Another case of a celebrity behaving badly, and another opportunity for Publicity Hounds in a variety occupations to generate some PR by tying into this story.
This time, it’s Alec Baldwin who was kicked off an American Airlines plane on Tuesday for refusing to stop playing Zynga’s Words With Friends on his phone. The plane was parked at the gate and the seat belt light was still on.
When Baldwin was asked to turn off his phone, things got ugly. He stood up, took his phone into the plane’s lavatory, slammed the door and started yelling at the crew.
Here are 7 ways you could piggyback onto that story:
- Why are airline regulations so strict? This is a perfect time for flight instructors, pilots, and owners of aviation schools to explain why you can’t use a Kindle, cell phones, laptops or other electronic devices at certain times either in the air or on the ground.
- What makes this game so addictive? “Words With Friends” has 12.6 million active monthly users, according to tracking service AppData. If you’re an addict, let the media know. Where do you play it? When do you play it? How good are you? And what’s the big attraction?
- Is this game a teaching tool for kids? The game is intended for children 9 and older. Teachers, librarians, tutors and others who teach kids: Explain the benefits of this game for teaching children how to spell and read.
- What are the best ways to control your temper when you’re ready to explode? And if you do lose control, what’s the best way to apologize? Anger management experts, what a great opportunity for offering tips on how to behave nicely with others on a cramped airplane, and then say you’re sorry. Baldwin apologized to fellow passengers, but not to the airline.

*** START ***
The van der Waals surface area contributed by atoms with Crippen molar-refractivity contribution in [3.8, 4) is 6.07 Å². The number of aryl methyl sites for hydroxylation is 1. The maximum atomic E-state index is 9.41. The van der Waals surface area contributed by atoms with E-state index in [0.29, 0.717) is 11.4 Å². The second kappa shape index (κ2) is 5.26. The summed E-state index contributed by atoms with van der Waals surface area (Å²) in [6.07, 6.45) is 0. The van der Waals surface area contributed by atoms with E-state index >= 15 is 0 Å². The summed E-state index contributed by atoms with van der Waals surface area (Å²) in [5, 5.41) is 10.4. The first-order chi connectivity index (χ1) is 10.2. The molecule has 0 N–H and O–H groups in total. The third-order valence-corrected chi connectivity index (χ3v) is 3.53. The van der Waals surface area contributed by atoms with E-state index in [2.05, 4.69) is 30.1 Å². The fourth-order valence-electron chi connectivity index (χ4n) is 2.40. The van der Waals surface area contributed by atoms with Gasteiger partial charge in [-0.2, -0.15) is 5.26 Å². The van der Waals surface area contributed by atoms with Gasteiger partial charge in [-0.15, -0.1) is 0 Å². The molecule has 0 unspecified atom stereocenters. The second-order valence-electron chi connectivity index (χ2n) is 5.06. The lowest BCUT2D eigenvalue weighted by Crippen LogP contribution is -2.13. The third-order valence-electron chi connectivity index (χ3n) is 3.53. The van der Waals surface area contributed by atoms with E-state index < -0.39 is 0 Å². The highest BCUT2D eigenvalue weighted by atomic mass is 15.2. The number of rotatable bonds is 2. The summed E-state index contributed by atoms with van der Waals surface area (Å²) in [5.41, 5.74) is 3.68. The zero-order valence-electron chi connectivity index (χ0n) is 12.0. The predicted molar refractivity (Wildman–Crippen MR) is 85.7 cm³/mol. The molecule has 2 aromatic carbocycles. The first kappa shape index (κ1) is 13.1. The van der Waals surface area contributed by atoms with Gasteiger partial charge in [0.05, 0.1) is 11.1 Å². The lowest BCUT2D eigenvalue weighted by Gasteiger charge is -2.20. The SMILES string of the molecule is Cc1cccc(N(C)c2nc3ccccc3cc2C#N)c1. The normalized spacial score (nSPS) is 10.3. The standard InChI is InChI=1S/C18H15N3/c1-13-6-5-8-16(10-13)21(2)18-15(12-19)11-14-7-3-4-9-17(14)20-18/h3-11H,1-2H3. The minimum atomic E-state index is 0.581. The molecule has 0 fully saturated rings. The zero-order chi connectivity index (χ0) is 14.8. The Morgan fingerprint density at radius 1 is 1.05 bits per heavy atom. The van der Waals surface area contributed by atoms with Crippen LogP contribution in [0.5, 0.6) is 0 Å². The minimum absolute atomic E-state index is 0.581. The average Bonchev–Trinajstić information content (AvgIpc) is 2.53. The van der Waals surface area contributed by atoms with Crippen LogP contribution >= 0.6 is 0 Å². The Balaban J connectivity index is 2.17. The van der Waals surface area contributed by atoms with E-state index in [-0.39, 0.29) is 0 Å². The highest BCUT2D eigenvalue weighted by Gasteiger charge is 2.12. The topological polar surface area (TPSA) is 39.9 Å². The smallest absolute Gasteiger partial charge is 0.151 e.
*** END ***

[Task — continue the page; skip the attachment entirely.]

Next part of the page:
- What are the worst behaviors exhibited by airline passengers? Baldwin is just one of hundreds of boors who make life difficult for airline crews and passengers. What are the Top 10 worst behaviors on airplanes? Frequent fliers, start making a list. And then explain how—or if—you get involved. Offer it as a guest blog post to bloggers who write about etiquette, electronics, human behavior or the airlines industry. Or pitch it to your local newspaper.
- How did American Airlines handle this from a PR standpoint? The airlines wrote about it on its Facebook page, but didin’t mention Baldwin by name.
- What does this kind of publicity mean for a product like Words With Friends? Bloggers have already written about the perfect timing because Zynga is about to go public. Experts in marketing, branding, investmentsw and the stock market should weigh in.
What other ways can you think of to piggyback PR onto this story? Have you ever generated great publicity for yourself or your PR client because you tied your story to Janet Jackson’s “wardrobe malfunction,” a celebrity’s drug or alcohol rehab, or any other less-than-flattering celebrity story? Tell us what you did, and the results. And then share this post on the social media sites.